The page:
Which brings me to BREAD. I bought a bread machine from Value Village about a year ago, tried it two or three times, and gave up. The bread wouldn’t rise, or it would rise too much and collapse. It wasn’t until I stumbled upon this recipe that I finally had success using the bread machine. The title “Throw Away the Bread Machine Instructions” is what caught my eye, and it is totally foolproof. Since using this recipe, I’ve never had a failed loaf of bread.

I started making my own bread so that I could control the ingredients. I was really tired of buying a loaf of bread, and scanning the ingredient list and seeing over twenty different additives, when I knew that it only takes five ingredients to make a loaf of bread.

The problem I’ve now run into is gluten. This fabulous recipe mentioned above uses white flour, which is jam packed full of lovely gluten. But I want to cut out refined wheat, and eat more whole foods, which means I’d like to make whole wheat bread. Whole wheat flour has gluten, but it also has the WHOLE wheat berry, not just the endosperm like white flour, so it’s trickier to bake with because it is more dense and has more difficulty rising.

So I bought gluten.

 

I’m currently fiddling with the recipe. Last week, I tried all whole wheat flour and three tablespoons of gluten. Very dense loaf. Not awful, but not as good as I hoped it would be. Today, I’m trying two cups of whole wheat flour and one cup of white, plus two tablespoons of gluten. Also, substituting honey for the two tablespoons of white sugar. Fingers crossed this works out!

After years of avoiding it, I’ve decided that this will be the winter that I learn to cook. Properly. Now that I have a child to feed, I can’t very well rely on peanut butter toast and an apple for supper (and by peanut butter toast and an apple, I mean popcorn and cookies).

Have a great week!

You’re a Mean One, Mr. Grinch

Prompt:

What is your least favorite personal quality in others? Extra points for sharing your least favorite personal quality in yourself.

Post:

My word, I am finding it very hard to write today.  Fair warning:  this blog post is completely uninspired.  Today is one of those days when practicing the craft is a chore than one needs to push through, instead of a pleasurable activity.*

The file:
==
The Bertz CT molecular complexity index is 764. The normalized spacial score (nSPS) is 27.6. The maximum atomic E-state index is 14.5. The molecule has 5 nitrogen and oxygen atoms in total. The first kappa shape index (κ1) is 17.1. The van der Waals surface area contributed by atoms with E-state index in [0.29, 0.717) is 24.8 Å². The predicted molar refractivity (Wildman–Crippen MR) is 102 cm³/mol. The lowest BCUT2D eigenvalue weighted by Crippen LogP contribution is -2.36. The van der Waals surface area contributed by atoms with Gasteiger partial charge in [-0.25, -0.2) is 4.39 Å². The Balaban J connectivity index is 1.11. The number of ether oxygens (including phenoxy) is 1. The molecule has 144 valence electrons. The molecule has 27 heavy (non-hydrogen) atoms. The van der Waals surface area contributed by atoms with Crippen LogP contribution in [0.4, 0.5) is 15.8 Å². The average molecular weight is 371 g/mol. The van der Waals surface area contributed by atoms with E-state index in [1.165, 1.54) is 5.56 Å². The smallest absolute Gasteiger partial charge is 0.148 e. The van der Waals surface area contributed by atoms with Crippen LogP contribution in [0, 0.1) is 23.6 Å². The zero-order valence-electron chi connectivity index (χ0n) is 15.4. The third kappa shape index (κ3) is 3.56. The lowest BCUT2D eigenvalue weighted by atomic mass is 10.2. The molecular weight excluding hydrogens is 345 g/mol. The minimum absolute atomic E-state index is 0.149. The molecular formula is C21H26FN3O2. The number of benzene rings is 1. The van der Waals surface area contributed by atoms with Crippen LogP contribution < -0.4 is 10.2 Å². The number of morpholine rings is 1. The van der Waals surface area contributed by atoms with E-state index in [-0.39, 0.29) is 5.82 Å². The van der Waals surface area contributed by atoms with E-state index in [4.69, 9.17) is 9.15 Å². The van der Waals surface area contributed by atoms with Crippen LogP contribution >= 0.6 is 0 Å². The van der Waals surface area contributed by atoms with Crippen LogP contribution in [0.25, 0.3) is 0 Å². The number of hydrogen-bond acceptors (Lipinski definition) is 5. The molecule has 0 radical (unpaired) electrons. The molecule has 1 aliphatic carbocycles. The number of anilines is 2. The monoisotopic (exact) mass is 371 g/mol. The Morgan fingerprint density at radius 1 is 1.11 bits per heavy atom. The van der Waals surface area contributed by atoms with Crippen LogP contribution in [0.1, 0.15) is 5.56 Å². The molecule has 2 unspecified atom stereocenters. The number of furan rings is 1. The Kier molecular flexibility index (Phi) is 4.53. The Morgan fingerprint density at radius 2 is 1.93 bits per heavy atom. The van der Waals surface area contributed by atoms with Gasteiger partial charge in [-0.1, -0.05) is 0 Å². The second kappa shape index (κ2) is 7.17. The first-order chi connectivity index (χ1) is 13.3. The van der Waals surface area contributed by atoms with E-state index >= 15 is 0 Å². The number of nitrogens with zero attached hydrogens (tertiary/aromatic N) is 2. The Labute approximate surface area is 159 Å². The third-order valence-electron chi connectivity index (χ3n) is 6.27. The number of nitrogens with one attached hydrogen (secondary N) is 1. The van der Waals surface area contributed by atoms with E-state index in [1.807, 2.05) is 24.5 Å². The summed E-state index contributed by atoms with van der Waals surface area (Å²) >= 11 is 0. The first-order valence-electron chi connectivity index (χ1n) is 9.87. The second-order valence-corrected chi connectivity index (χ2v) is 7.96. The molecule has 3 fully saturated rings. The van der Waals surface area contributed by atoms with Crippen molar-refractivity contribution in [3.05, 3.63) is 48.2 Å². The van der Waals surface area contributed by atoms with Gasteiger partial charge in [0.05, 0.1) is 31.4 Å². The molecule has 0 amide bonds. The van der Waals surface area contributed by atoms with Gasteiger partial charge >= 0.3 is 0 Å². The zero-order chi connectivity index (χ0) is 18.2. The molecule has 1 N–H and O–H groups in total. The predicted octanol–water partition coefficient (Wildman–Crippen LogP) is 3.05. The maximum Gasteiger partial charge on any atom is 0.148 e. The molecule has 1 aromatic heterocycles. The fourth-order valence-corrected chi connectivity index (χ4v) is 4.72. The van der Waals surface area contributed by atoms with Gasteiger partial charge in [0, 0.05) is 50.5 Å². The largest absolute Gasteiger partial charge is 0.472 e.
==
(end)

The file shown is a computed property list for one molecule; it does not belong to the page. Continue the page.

[*Growing up, I took music lessons from the age of 5 to 15.  I practiced constantly, like I would get home from school and play music until supper time, and then play more after supper time.  I bloody loved it.  One day, after taking home first prize in a competition, an adjudicator asked me how much I practiced during a week, and I was stumped.  “Half an hour?”  I replied.  It never occurred to me that I was always practicing.  I just loved playing music.]

My least favourite personal quality in others is arrogance, and boy oh boy, have I encountered arrogance in my line of work.

Arrogance abounds in the theatre, crossing all streams of professions, be it designer, director, or actor.  Mostly, I’ve encountered arrogant actors, male and female.  One actor I worked with was so concerned with himself and his image that he spent 45 minutes in rehearsal one day examining how he should pick up a fork that was lying on a table.  Forty-five minutes on picking up a bloody fork!  Plus, he insisted on talking soto vocce during other actors’ scenes, when he was supposed to be acting silently in the background.

Another actor I worked with forgot all her lines in Act One during a preview (yes, ALL HER LINES!), leaving the rest of us to scramble as she improvised her way through, and instead of apologizing for it, used it as an excuse to get her own private dressing room.

This is Canadian regional theatre; it’s not like we’re working on Broadway or the West End.  At first I was shocked, now I just shake my head and laugh.  Who do you think you are?  We work in CANADIAN REGIONAL THEATRE.  We’re ALL small potatoes.

For extra points, my least favourite personal quality in myself is my eagerness to please people and have them like me.  I have no backbone.  I hate confrontation.  I’m a terrible leader because I don’t want to piss anyone off.  I’m a total chicken shit.  I am a negative person by nature, and I view the world as a dark place, glass half empty.

(I’m much better at pointing out my inadequacies than I am at finding my strengths)